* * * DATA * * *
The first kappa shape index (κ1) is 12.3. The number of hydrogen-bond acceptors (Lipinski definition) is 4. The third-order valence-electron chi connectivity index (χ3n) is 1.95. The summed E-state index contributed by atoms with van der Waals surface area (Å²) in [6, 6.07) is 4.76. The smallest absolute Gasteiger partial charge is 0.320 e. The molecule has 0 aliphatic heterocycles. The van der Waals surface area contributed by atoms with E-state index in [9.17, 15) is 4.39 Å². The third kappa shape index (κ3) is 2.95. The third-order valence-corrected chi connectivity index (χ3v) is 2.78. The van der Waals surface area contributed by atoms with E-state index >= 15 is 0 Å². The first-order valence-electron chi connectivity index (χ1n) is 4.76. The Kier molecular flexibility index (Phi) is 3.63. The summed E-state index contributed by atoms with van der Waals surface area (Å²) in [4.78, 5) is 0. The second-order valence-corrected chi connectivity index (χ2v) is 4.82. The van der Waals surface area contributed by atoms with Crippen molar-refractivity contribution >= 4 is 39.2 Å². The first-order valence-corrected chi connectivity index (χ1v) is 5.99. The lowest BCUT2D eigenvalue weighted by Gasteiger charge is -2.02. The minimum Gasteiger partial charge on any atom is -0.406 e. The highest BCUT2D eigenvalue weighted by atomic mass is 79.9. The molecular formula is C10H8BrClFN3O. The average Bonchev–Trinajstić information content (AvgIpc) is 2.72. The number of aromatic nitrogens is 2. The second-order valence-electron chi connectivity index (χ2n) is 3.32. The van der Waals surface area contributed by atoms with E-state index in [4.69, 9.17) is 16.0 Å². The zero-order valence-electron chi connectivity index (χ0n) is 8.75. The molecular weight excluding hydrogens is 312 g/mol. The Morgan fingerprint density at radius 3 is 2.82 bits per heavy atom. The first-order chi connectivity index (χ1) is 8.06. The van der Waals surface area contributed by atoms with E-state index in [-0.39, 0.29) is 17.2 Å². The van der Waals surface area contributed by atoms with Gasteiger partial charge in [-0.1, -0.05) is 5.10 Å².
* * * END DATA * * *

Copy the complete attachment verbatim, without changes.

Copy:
The first kappa shape index (κ1) is 12.3. The number of hydrogen-bond acceptors (Lipinski definition) is 4. The third-order valence-electron chi connectivity index (χ3n) is 1.95. The summed E-state index contributed by atoms with van der Waals surface area (Å²) in [6, 6.07) is 4.76. The smallest absolute Gasteiger partial charge is 0.320 e. The molecule has 0 aliphatic heterocycles. The van der Waals surface area contributed by atoms with E-state index in [9.17, 15) is 4.39 Å². The third kappa shape index (κ3) is 2.95. The third-order valence-corrected chi connectivity index (χ3v) is 2.78. The van der Waals surface area contributed by atoms with E-state index >= 15 is 0 Å². The first-order valence-electron chi connectivity index (χ1n) is 4.76. The Kier molecular flexibility index (Phi) is 3.63. The summed E-state index contributed by atoms with van der Waals surface area (Å²) in [4.78, 5) is 0. The second-order valence-corrected chi connectivity index (χ2v) is 4.82. The van der Waals surface area contributed by atoms with Crippen molar-refractivity contribution >= 4 is 39.2 Å². The first-order valence-corrected chi connectivity index (χ1v) is 5.99. The lowest BCUT2D eigenvalue weighted by Gasteiger charge is -2.02. The minimum Gasteiger partial charge on any atom is -0.406 e. The highest BCUT2D eigenvalue weighted by atomic mass is 79.9. The molecular formula is C10H8BrClFN3O. The average Bonchev–Trinajstić information content (AvgIpc) is 2.72. The number of aromatic nitrogens is 2. The second-order valence-electron chi connectivity index (χ2n) is 3.32. The van der Waals surface area contributed by atoms with E-state index in [4.69, 9.17) is 16.0 Å². The zero-order valence-electron chi connectivity index (χ0n) is 8.75. The molecular weight excluding hydrogens is 312 g/mol. The Morgan fingerprint density at radius 3 is 2.82 bits per heavy atom. The first-order chi connectivity index (χ1) is 8.06. The van der Waals surface area contributed by atoms with E-state index in [-0.39, 0.29) is 17.2 Å². The van der Waals surface area contributed by atoms with Gasteiger partial charge in [-0.1, -0.05) is 5.10 Å².